Liberian Politics

Overview

Liberian Politics tells the fascinating story of Liberia's early nation-building efforts, its attempts to establish democracy, and the pivotal role played by African Americans in exporting the American democratic experiment to Liberia. The story of the rise of Africa's oldest democracy is told through the writings of J. Milton Turner, an African American diplomat who served in Liberia from 1871 to 1878. Turner's official diplomatic correspondence—superbly organized and edited by Walton, Rosser, and ...

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Overview

Liberian Politics tells the fascinating story of Liberia's early nation-building efforts, its attempts to establish democracy, and the pivotal role played by African Americans in exporting the American democratic experiment to Liberia. The story of the rise of Africa's oldest democracy is told through the writings of J. Milton Turner, an African American diplomat who served in Liberia from 1871 to 1878. Turner's official diplomatic correspondence—superbly organized and edited by Walton, Rosser, and Stevenson—document Liberia's struggle to define its political institutions and processes. They chart Liberia's struggle to establish its relationship with the wider world and offer an intimate portrait of Turner's role as the agent of U.S. foreign policy in Liberia. A comparative study in the best tradition of Tocqueville and Myrdal, this pathbreaking work reveals the global dimensions of nineteenth-century African American politics and offers rich insight into the direction of early U.S. diplomacy in Africa.

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Editorial Reviews

Kerrie L. Haynie
With this book Walton, Rosser, Stevenson, and their collaborators have launched what should become the next generation of Black politics research. By placing African American politics in a larger comparative and world politics context, this book moves the study of race and ethnic politics further along the important path of robust theory building.
Mae C. King
The work exemplifies an innovative use of diplomatic correspondence as a medium for probing the internal and external relations of a new, unique settler state from the perspective of its first African American diplomat. The result is a penetrating analysis of the foundational character and politics of Liberia, a developing state, including the dynamics of dependency in its domestic and foreign affairs. The book is a valuable and fascinating contribution to the global dimension of African American politics and a probing of the persistent salience of race in international affairs.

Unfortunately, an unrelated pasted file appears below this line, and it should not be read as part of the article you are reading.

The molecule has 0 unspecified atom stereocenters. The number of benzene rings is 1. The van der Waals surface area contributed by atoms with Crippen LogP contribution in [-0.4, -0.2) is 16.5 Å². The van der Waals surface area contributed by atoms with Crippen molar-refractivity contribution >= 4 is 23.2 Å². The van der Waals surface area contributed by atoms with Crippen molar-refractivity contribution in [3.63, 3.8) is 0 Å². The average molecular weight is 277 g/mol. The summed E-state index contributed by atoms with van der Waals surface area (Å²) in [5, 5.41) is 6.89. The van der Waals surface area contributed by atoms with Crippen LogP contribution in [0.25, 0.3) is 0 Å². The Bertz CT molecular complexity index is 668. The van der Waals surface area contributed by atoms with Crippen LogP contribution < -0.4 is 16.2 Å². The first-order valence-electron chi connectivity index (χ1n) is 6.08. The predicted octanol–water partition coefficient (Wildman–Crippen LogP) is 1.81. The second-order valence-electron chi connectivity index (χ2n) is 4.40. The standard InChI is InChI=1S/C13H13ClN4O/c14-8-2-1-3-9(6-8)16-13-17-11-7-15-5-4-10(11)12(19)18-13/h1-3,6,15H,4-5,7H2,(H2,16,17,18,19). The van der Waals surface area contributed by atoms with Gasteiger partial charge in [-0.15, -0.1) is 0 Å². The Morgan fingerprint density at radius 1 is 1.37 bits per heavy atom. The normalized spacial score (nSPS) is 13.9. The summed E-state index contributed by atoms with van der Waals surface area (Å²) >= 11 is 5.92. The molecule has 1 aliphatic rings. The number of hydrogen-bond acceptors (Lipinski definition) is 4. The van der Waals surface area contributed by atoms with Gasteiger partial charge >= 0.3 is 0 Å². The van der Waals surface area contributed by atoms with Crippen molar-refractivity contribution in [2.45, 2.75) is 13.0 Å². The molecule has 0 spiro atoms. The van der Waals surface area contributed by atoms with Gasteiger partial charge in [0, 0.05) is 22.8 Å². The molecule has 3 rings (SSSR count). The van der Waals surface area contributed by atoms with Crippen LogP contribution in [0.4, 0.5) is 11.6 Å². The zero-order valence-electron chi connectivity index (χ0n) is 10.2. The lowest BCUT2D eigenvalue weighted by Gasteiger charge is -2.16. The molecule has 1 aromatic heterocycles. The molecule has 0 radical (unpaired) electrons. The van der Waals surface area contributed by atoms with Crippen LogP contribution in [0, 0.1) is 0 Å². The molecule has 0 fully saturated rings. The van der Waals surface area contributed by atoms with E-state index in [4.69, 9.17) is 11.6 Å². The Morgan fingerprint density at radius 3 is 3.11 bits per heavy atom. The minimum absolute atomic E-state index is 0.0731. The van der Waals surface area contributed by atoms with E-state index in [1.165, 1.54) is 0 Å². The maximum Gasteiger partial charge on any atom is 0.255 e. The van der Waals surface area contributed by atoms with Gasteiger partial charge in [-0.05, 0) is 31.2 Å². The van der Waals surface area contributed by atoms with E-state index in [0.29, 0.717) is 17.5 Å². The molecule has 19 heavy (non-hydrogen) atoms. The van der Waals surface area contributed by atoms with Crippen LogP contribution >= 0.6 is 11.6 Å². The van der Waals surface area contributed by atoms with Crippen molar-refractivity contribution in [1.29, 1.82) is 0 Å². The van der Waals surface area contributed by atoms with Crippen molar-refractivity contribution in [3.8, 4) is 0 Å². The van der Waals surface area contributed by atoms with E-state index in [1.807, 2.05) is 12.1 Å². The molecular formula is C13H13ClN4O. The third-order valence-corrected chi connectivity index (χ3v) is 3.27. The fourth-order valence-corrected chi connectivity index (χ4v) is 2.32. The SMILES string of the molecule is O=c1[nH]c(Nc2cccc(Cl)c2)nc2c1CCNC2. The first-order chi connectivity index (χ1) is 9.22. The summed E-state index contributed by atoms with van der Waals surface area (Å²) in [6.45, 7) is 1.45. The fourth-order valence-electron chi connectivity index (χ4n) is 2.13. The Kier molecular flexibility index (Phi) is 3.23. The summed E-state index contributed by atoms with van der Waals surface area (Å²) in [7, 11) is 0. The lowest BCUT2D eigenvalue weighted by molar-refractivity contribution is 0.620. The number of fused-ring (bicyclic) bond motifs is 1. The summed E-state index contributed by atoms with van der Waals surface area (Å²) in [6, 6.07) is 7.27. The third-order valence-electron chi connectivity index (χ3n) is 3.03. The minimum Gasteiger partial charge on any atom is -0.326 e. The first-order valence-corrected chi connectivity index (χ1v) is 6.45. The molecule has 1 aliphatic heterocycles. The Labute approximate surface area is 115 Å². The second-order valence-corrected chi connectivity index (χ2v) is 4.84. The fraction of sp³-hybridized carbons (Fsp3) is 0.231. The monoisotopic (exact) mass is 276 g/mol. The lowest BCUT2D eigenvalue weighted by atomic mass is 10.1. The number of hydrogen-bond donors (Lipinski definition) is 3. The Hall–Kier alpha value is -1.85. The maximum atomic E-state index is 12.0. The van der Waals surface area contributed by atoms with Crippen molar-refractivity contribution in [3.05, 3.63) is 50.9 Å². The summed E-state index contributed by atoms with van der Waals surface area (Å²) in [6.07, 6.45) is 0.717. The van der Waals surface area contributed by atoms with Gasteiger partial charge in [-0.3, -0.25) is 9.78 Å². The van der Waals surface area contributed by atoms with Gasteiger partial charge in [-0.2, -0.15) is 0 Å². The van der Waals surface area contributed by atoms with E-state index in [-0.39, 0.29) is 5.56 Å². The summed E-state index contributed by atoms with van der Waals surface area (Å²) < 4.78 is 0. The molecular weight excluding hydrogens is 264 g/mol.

J. Allen Zow
Liberian Politics presents a carefully reasoned and fully rounded socio-political comparative analysis of Liberia which masterfully erects a bridge of acute understanding between African American and Liberian politics.
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Product Details

  • ISBN-13: 9780739103449
  • Publisher: Lexington Books
  • Publication date: 6/28/2002
  • Pages: 460
  • Product dimensions: 6.48 (w) x 9.10 (h) x 1.57 (d)

Meet the Author

Hanes Walton Jr. is Professor of Political Science, African Studies, and African American Studies at the University of Michigan. He is the author and editor of a number of books including Reelection: William Jefferson Clinton as a Native-Son Presidential Candidate. The Rev. James Bernard Rosser Sr. is an episcopal priest in Atlanta, Georgia.Robert L. Stevenson is Professor of Speech and Drama at Savannah State College.

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Table of Contents

Part 1 Preface Part 2 Introduction Part 3 Prologue Part 4 Political Background Chapter 5 Political Patronage: The Political Appointment of an African American Diplomat Chapter 6 The African American Diplomat in Liberia: The Challenges and Hardships Chapter 7 The Outsider's Perspective: A New Methodological Approach Part 8 Liberian Domestic Politics Chapter 9 The Liberian Political Processes and Institutions Part 10 Liberian Foreign Policy Chapter 11 The Liberian Foreign Policy-Making Process Part 12 Problems & Prospects Chapter 13 The Documents Revisited: The Roots of Failure of America's Peculiar Relationship with Liberia Chapter 14 Democracy Stillborn: How Race and Ethnicity Impeded the Transplantation of U.S. Styled Democracy in Liberia

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